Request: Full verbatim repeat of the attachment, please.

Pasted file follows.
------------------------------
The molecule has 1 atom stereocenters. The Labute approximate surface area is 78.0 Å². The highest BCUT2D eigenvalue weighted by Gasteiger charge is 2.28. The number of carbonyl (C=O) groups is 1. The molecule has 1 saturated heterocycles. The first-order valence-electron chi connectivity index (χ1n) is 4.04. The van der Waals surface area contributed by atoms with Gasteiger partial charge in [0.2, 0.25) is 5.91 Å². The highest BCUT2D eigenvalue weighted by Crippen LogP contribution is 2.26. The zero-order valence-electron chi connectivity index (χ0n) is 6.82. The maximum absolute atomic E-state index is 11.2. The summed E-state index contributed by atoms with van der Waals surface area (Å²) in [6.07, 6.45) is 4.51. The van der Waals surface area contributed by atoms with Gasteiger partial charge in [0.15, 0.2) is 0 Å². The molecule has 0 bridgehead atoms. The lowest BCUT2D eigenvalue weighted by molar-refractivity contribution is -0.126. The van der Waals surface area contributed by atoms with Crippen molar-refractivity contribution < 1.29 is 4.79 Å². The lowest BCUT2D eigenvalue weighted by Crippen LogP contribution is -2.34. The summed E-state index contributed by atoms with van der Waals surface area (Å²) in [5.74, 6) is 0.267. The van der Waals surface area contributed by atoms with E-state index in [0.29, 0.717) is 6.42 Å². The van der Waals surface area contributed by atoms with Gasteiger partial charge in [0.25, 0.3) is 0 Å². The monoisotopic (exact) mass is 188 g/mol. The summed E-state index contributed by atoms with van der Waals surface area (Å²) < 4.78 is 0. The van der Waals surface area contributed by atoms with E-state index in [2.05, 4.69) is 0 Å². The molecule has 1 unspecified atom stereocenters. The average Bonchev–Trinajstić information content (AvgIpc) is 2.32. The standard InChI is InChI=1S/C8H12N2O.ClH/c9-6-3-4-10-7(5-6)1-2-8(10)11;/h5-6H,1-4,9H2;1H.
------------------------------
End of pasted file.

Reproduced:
The molecule has 1 atom stereocenters. The Labute approximate surface area is 78.0 Å². The highest BCUT2D eigenvalue weighted by Gasteiger charge is 2.28. The number of carbonyl (C=O) groups is 1. The molecule has 1 saturated heterocycles. The first-order valence-electron chi connectivity index (χ1n) is 4.04. The van der Waals surface area contributed by atoms with Gasteiger partial charge in [0.2, 0.25) is 5.91 Å². The highest BCUT2D eigenvalue weighted by Crippen LogP contribution is 2.26. The zero-order valence-electron chi connectivity index (χ0n) is 6.82. The maximum absolute atomic E-state index is 11.2. The summed E-state index contributed by atoms with van der Waals surface area (Å²) in [6.07, 6.45) is 4.51. The van der Waals surface area contributed by atoms with Gasteiger partial charge in [0.15, 0.2) is 0 Å². The molecule has 0 bridgehead atoms. The lowest BCUT2D eigenvalue weighted by molar-refractivity contribution is -0.126. The van der Waals surface area contributed by atoms with Crippen molar-refractivity contribution < 1.29 is 4.79 Å². The lowest BCUT2D eigenvalue weighted by Crippen LogP contribution is -2.34. The summed E-state index contributed by atoms with van der Waals surface area (Å²) in [5.74, 6) is 0.267. The van der Waals surface area contributed by atoms with E-state index in [0.29, 0.717) is 6.42 Å². The van der Waals surface area contributed by atoms with Gasteiger partial charge in [0.25, 0.3) is 0 Å². The monoisotopic (exact) mass is 188 g/mol. The summed E-state index contributed by atoms with van der Waals surface area (Å²) < 4.78 is 0. The van der Waals surface area contributed by atoms with E-state index in [2.05, 4.69) is 0 Å². The molecule has 1 unspecified atom stereocenters. The average Bonchev–Trinajstić information content (AvgIpc) is 2.32. The standard InChI is InChI=1S/C8H12N2O.ClH/c9-6-3-4-10-7(5-6)1-2-8(10)11;/h5-6H,1-4,9H2;1H.